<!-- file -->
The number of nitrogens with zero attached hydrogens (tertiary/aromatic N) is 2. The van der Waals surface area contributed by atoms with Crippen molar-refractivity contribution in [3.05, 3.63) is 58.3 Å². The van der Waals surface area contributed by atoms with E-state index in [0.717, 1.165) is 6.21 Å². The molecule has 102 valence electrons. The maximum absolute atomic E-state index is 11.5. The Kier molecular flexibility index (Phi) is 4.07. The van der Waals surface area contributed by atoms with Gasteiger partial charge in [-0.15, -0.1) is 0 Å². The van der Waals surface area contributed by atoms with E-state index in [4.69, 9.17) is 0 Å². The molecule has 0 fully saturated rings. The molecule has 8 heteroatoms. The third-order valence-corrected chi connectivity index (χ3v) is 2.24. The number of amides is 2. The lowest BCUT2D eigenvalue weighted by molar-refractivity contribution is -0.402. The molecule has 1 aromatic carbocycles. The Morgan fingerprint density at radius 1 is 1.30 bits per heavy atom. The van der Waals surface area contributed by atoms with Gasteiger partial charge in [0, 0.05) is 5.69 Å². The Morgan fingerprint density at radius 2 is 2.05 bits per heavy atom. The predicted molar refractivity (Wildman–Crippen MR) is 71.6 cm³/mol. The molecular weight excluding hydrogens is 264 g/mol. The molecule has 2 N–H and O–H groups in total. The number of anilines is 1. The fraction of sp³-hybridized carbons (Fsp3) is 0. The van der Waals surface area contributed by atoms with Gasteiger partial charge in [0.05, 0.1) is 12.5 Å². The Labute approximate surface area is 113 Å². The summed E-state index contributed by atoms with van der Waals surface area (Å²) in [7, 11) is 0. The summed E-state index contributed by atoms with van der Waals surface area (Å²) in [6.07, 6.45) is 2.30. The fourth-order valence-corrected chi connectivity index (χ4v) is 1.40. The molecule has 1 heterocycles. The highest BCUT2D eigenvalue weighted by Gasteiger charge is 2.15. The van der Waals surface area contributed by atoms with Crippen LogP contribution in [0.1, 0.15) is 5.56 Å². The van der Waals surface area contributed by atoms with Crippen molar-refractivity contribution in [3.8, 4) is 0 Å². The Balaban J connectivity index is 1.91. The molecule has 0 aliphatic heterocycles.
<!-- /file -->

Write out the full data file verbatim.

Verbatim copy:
The number of nitrogens with zero attached hydrogens (tertiary/aromatic N) is 2. The van der Waals surface area contributed by atoms with Crippen molar-refractivity contribution in [3.05, 3.63) is 58.3 Å². The van der Waals surface area contributed by atoms with E-state index in [0.717, 1.165) is 6.21 Å². The molecule has 102 valence electrons. The maximum absolute atomic E-state index is 11.5. The Kier molecular flexibility index (Phi) is 4.07. The van der Waals surface area contributed by atoms with Gasteiger partial charge in [-0.15, -0.1) is 0 Å². The van der Waals surface area contributed by atoms with E-state index in [4.69, 9.17) is 0 Å². The molecule has 0 fully saturated rings. The molecule has 8 heteroatoms. The third-order valence-corrected chi connectivity index (χ3v) is 2.24. The number of amides is 2. The lowest BCUT2D eigenvalue weighted by molar-refractivity contribution is -0.402. The molecule has 1 aromatic carbocycles. The Morgan fingerprint density at radius 1 is 1.30 bits per heavy atom. The van der Waals surface area contributed by atoms with Gasteiger partial charge in [0, 0.05) is 5.69 Å². The Morgan fingerprint density at radius 2 is 2.05 bits per heavy atom. The predicted molar refractivity (Wildman–Crippen MR) is 71.6 cm³/mol. The molecular weight excluding hydrogens is 264 g/mol. The molecule has 2 N–H and O–H groups in total. The number of anilines is 1. The fraction of sp³-hybridized carbons (Fsp3) is 0. The van der Waals surface area contributed by atoms with Gasteiger partial charge in [0.05, 0.1) is 12.5 Å². The Labute approximate surface area is 113 Å². The summed E-state index contributed by atoms with van der Waals surface area (Å²) in [7, 11) is 0. The summed E-state index contributed by atoms with van der Waals surface area (Å²) in [6.07, 6.45) is 2.30. The fourth-order valence-corrected chi connectivity index (χ4v) is 1.40. The molecule has 1 heterocycles. The highest BCUT2D eigenvalue weighted by Gasteiger charge is 2.15. The van der Waals surface area contributed by atoms with Crippen LogP contribution in [0.1, 0.15) is 5.56 Å². The van der Waals surface area contributed by atoms with Crippen molar-refractivity contribution in [3.8, 4) is 0 Å². The Balaban J connectivity index is 1.91. The molecule has 0 aliphatic heterocycles.